"Since May 2012, a combination of higher prices for natural gas and increased demand for electricity during the summer months led electric systems across much of the country to increase their use of coal-fired units. In March 2013, coal-fired units generated a little over 130,000 megawatthours of electricity, while natural gas units produced nearly 85,000 megawatthours. Heading into the 2013 spring shoulder season (between winter and summer), when demand for electricity typically falls, higher prices for natural gas reduced the fuel's share of total generation below the record levels of last April."
While coal's power generation cost has dipped slightly from $2.41 per million Btu (British thermal unit) in March 2012 to $2.35 per million in March 2013, natural gas has risen from $2.96 per million Btu to $4.30 per million in the same period, a separate EIA report shows. The agency forecasts that gas will rise to $4.74 next year while coal will nudge up to $2.44.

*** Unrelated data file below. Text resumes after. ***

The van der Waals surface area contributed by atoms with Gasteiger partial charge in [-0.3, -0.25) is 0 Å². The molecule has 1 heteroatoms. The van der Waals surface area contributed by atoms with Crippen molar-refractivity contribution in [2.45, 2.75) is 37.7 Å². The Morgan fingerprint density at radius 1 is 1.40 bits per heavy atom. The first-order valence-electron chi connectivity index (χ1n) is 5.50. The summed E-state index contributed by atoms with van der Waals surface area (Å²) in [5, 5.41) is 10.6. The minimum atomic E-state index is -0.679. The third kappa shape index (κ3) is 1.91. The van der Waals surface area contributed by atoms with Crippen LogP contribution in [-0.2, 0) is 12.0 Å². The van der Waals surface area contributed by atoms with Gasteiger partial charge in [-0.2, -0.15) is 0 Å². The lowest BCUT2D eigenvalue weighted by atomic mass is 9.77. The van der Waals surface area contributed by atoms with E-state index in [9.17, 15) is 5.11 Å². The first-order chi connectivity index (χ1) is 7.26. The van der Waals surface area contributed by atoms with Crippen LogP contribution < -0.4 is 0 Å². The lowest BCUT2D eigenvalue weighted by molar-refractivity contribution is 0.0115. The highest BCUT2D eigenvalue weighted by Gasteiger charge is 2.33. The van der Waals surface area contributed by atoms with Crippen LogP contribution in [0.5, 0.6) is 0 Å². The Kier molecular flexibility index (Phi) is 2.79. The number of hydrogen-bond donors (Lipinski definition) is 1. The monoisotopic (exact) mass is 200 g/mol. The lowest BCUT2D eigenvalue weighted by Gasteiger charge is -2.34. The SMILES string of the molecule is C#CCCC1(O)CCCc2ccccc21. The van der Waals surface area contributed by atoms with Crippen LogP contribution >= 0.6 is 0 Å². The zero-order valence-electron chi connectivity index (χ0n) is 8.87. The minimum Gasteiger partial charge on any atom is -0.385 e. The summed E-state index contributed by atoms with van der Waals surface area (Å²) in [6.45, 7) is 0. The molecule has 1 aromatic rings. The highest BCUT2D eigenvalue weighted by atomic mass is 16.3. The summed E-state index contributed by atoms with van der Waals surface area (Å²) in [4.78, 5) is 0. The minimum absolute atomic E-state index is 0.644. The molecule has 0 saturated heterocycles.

Both fossil fuels emit nitrogen oxide pollutants and CO2 - a greenhouse gas that heats the planet - but coal's emissions are significantly higher. Natural gas' nitrogen oxide is about 30 percent of coal's, and its CO2 about 43 percent or slightly more.